The Competition Commission of India (CCI) recently held the e-hospitality platform giants MakeMyTrip-GoIbibo and Oyo guilty of unfair trade practices.

It imposed a combined pecuniary sanction of $47 million along with behavioural sanctions.

On a complaint from the Federation of Hotel & Restaurant Associations of India (FHRAI) against these firms, CCI first investigated whether MMT-Go abused its dominant position and second, if Oyo and MMT-Go entered into anti-competitive arrangement to de-list competitors of Oyofrom the online portals of MMT-Goibibo.

CCI observed that MMT-Go had, along with Oyo, abused their dominant market position. It imposed a penalty of 5 per cent of the respective average turnover of MMT-Go and Oyo.

Further, MMT-Go was ordered to modify their agreements with chain hotels to strike off the exclusivity conditions, provide access to their platform on a non-discriminatory basis, and provide transparent disclosures of availability.

CCI’s evolving position on data-driven digital markets needs further analysis.

First, it terms the relevant market for the MMT-Go as “market for online intermediation services for booking hotels in India” and that for Oyo as “market for franchising services for budget hotels in India”.

It sets a precedent in delineating a new market segment to decide whether the MMT-Go was capable of restricting market access to the smaller players by indulging in anti-competitive practices.

Online vs offline

CCI made a functional distinction between online travel agencies and other distribution channels while segregating online and offline channels as well.

CCI’s view that online market and its consumers are not substitutable by other channels of booking but are complementary has divided opinion.

The evidence presented by MMT-Go clearly demonstrates that users tend to obtain the same services across multiple channels including offline travel agents, walk-ins, direct website bookings, meta-search channels (TripAdvisor, Trivago), search and price comparison channels (Google), franchisee websites (FabHotels) etc.

Therefore, the decision could be challenged on whether customers and hotels differentiate between search portals and online intermediaries.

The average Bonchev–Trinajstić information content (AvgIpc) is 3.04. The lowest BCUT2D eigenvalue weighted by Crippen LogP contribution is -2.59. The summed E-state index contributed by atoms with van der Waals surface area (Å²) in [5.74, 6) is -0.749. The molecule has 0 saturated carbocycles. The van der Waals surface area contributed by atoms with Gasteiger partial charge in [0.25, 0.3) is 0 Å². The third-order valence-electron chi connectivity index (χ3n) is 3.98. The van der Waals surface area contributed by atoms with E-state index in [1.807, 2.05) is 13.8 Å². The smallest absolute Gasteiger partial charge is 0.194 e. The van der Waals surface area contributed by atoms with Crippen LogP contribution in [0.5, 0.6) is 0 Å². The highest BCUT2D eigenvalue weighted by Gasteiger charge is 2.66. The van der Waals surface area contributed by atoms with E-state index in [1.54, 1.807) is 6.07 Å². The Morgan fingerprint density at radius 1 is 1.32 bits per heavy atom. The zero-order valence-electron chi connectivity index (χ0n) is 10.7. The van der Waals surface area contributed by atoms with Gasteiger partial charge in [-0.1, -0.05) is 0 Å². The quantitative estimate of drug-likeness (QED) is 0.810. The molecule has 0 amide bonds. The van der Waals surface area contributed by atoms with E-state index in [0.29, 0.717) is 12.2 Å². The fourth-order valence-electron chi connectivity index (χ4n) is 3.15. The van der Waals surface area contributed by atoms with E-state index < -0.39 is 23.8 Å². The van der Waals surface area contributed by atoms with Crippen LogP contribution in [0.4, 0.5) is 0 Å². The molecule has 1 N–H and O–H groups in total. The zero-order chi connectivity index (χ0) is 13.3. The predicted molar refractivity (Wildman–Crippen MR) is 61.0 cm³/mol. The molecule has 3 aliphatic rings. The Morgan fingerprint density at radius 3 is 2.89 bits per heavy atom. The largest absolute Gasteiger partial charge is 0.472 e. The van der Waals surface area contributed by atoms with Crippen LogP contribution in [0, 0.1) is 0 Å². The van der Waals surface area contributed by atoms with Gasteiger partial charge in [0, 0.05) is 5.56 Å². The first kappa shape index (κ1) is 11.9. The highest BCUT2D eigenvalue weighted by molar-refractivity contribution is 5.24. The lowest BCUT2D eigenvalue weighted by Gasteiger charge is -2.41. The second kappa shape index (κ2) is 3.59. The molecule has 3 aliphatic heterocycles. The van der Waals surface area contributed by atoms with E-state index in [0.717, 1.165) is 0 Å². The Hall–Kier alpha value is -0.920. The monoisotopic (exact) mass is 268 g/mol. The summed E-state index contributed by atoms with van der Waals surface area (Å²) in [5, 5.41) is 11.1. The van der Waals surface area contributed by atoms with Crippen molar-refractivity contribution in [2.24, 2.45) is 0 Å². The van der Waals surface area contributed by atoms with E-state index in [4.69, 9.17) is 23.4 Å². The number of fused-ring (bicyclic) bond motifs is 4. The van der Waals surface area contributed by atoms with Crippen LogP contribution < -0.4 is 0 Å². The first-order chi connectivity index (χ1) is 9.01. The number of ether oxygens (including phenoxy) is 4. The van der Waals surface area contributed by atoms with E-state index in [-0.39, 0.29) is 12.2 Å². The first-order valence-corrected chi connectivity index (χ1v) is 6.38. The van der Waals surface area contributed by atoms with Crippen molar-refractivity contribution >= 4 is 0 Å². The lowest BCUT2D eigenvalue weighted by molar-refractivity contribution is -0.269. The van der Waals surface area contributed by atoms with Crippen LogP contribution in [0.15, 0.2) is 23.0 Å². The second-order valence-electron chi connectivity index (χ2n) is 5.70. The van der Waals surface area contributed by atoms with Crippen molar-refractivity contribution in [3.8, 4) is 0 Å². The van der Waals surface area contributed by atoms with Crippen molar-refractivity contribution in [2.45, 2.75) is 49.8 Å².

Second, the CCI seems to have differentiated the computation of penalty. It has imposed a penalty of 5 per cent of average turnover i.e. ₹223 crore on MMT and ₹169 crore on Oyo.

In the Excel Corp Care vs CCI case, the Supreme Court had held that the penalty under competition laws be stipulated on the basis of the ‘relevant turnover’ — turnover from the business engaged in violating conduct in the case of multiproduct companies.

Moreover, CCI itself in the case of Delhi Vyapar Mahasangh vs Flipkart & Ors., and Lifestyle Equities C.V. vs Amazon noted that different segments of e-commerce platforms offer different dynamics and cannot be equated.

But in this case, the CCI has considered MMT-Go and Oyo’s turnover from all segments, despite the contraventions being restricted to the hotel segment.

It opined that while revenue segmentation is more appropriate in brick-and-mortar businesses, the integrated nature of multiple products and services offered over online platforms makes the relevant turnover rule ill-suited for digital platforms, exempting them from Supreme Court’s rule.

The relevant turnover rule for computation of penalty is also proposed as a statutory amendment in the Competition Amendment Bill.

It would thus be interesting to see how the appellate forums deal with this issue, given that the regulator’s decision contradicts the apex court.

Pardeshi is a law officer at a SEBI registered debenture trustee; and Shreyashi is an independent legal professional

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